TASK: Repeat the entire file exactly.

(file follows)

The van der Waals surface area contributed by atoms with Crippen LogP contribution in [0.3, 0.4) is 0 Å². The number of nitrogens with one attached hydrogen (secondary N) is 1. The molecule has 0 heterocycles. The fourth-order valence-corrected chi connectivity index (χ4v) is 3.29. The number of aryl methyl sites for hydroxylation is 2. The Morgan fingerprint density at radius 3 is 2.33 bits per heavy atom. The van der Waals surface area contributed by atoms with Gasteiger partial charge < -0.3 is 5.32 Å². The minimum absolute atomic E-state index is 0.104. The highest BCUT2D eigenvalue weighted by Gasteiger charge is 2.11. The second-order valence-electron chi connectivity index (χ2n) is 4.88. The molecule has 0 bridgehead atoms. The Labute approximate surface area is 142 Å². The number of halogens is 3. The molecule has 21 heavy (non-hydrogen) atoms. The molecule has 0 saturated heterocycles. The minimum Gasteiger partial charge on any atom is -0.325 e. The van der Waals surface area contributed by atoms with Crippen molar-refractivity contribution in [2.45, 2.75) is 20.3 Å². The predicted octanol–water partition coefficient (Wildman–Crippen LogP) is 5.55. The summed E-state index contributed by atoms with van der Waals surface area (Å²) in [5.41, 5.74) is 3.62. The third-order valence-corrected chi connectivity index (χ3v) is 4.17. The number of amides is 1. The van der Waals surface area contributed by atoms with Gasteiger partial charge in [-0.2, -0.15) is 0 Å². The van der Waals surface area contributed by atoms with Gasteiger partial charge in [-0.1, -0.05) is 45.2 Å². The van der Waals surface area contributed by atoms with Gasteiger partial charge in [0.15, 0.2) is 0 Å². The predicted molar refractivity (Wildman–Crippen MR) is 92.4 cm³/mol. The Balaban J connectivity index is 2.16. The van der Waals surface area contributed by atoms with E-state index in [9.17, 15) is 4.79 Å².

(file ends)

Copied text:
The van der Waals surface area contributed by atoms with Crippen LogP contribution in [0.3, 0.4) is 0 Å². The number of nitrogens with one attached hydrogen (secondary N) is 1. The molecule has 0 heterocycles. The fourth-order valence-corrected chi connectivity index (χ4v) is 3.29. The number of aryl methyl sites for hydroxylation is 2. The Morgan fingerprint density at radius 3 is 2.33 bits per heavy atom. The van der Waals surface area contributed by atoms with Gasteiger partial charge < -0.3 is 5.32 Å². The minimum absolute atomic E-state index is 0.104. The highest BCUT2D eigenvalue weighted by Gasteiger charge is 2.11. The second-order valence-electron chi connectivity index (χ2n) is 4.88. The molecule has 0 bridgehead atoms. The Labute approximate surface area is 142 Å². The number of halogens is 3. The molecule has 21 heavy (non-hydrogen) atoms. The molecule has 0 saturated heterocycles. The minimum Gasteiger partial charge on any atom is -0.325 e. The van der Waals surface area contributed by atoms with Crippen molar-refractivity contribution in [2.45, 2.75) is 20.3 Å². The predicted octanol–water partition coefficient (Wildman–Crippen LogP) is 5.55. The summed E-state index contributed by atoms with van der Waals surface area (Å²) in [5.41, 5.74) is 3.62. The third-order valence-corrected chi connectivity index (χ3v) is 4.17. The number of amides is 1. The van der Waals surface area contributed by atoms with Gasteiger partial charge in [-0.2, -0.15) is 0 Å². The van der Waals surface area contributed by atoms with Gasteiger partial charge in [-0.1, -0.05) is 45.2 Å². The van der Waals surface area contributed by atoms with Gasteiger partial charge in [0.15, 0.2) is 0 Å². The predicted molar refractivity (Wildman–Crippen MR) is 92.4 cm³/mol. The Balaban J connectivity index is 2.16. The van der Waals surface area contributed by atoms with E-state index in [9.17, 15) is 4.79 Å².